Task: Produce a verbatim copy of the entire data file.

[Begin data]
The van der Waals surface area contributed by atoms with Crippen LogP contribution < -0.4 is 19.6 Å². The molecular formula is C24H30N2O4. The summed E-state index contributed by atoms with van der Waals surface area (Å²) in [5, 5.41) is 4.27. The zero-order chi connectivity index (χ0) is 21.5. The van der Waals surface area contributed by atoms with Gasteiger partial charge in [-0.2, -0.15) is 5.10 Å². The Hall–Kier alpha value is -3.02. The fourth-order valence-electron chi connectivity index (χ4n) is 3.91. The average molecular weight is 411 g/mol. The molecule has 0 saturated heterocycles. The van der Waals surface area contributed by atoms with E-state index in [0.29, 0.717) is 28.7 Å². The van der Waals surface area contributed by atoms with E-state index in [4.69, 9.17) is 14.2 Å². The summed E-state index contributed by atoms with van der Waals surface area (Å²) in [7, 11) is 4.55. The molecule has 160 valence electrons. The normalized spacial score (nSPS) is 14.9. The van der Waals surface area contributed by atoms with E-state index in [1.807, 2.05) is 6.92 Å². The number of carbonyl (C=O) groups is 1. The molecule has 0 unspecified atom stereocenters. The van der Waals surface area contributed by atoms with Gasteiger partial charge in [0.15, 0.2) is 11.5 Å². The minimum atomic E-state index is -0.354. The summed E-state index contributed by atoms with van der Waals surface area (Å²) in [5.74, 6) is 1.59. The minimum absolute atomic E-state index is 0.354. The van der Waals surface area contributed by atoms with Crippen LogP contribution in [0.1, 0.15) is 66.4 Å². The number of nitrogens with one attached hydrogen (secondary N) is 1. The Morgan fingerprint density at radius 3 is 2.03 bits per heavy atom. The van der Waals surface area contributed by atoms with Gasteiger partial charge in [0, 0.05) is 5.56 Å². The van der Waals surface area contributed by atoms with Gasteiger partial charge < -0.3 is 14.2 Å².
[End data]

The van der Waals surface area contributed by atoms with Crippen LogP contribution < -0.4 is 19.6 Å². The molecular formula is C24H30N2O4. The summed E-state index contributed by atoms with van der Waals surface area (Å²) in [5, 5.41) is 4.27. The zero-order chi connectivity index (χ0) is 21.5. The van der Waals surface area contributed by atoms with Gasteiger partial charge in [-0.2, -0.15) is 5.10 Å². The Hall–Kier alpha value is -3.02. The fourth-order valence-electron chi connectivity index (χ4n) is 3.91. The average molecular weight is 411 g/mol. The molecule has 0 saturated heterocycles. The van der Waals surface area contributed by atoms with E-state index in [0.29, 0.717) is 28.7 Å². The van der Waals surface area contributed by atoms with E-state index in [4.69, 9.17) is 14.2 Å². The summed E-state index contributed by atoms with van der Waals surface area (Å²) in [7, 11) is 4.55. The molecule has 160 valence electrons. The normalized spacial score (nSPS) is 14.9. The van der Waals surface area contributed by atoms with E-state index in [1.807, 2.05) is 6.92 Å². The number of carbonyl (C=O) groups is 1. The molecule has 0 unspecified atom stereocenters. The van der Waals surface area contributed by atoms with Gasteiger partial charge in [0.15, 0.2) is 11.5 Å². The minimum atomic E-state index is -0.354. The summed E-state index contributed by atoms with van der Waals surface area (Å²) in [5.74, 6) is 1.59. The minimum absolute atomic E-state index is 0.354. The van der Waals surface area contributed by atoms with Crippen LogP contribution in [0.1, 0.15) is 66.4 Å². The number of nitrogens with one attached hydrogen (secondary N) is 1. The Morgan fingerprint density at radius 3 is 2.03 bits per heavy atom. The van der Waals surface area contributed by atoms with Gasteiger partial charge in [0, 0.05) is 5.56 Å². The van der Waals surface area contributed by atoms with Gasteiger partial charge < -0.3 is 14.2 Å².